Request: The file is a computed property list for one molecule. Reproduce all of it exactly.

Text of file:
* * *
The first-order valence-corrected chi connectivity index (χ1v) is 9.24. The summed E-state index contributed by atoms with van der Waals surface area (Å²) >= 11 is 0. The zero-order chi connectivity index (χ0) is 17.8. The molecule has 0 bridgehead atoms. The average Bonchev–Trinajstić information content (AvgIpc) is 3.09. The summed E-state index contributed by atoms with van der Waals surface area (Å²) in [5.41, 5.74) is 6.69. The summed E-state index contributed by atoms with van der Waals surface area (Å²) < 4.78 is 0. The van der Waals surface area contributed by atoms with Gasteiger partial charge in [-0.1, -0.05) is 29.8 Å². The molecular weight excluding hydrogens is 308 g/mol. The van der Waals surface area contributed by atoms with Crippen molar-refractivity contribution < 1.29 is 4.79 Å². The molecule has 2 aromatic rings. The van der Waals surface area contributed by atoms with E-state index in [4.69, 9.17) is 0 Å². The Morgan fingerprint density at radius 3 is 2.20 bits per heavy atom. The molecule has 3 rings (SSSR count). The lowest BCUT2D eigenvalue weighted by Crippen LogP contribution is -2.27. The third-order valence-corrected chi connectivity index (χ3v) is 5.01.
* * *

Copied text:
The first-order valence-corrected chi connectivity index (χ1v) is 9.24. The summed E-state index contributed by atoms with van der Waals surface area (Å²) >= 11 is 0. The zero-order chi connectivity index (χ0) is 17.8. The molecule has 0 bridgehead atoms. The average Bonchev–Trinajstić information content (AvgIpc) is 3.09. The summed E-state index contributed by atoms with van der Waals surface area (Å²) in [5.41, 5.74) is 6.69. The summed E-state index contributed by atoms with van der Waals surface area (Å²) < 4.78 is 0. The van der Waals surface area contributed by atoms with Gasteiger partial charge in [-0.1, -0.05) is 29.8 Å². The molecular weight excluding hydrogens is 308 g/mol. The van der Waals surface area contributed by atoms with Crippen molar-refractivity contribution < 1.29 is 4.79 Å². The molecule has 2 aromatic rings. The van der Waals surface area contributed by atoms with E-state index in [4.69, 9.17) is 0 Å². The Morgan fingerprint density at radius 3 is 2.20 bits per heavy atom. The molecule has 3 rings (SSSR count). The lowest BCUT2D eigenvalue weighted by Crippen LogP contribution is -2.27. The third-order valence-corrected chi connectivity index (χ3v) is 5.01.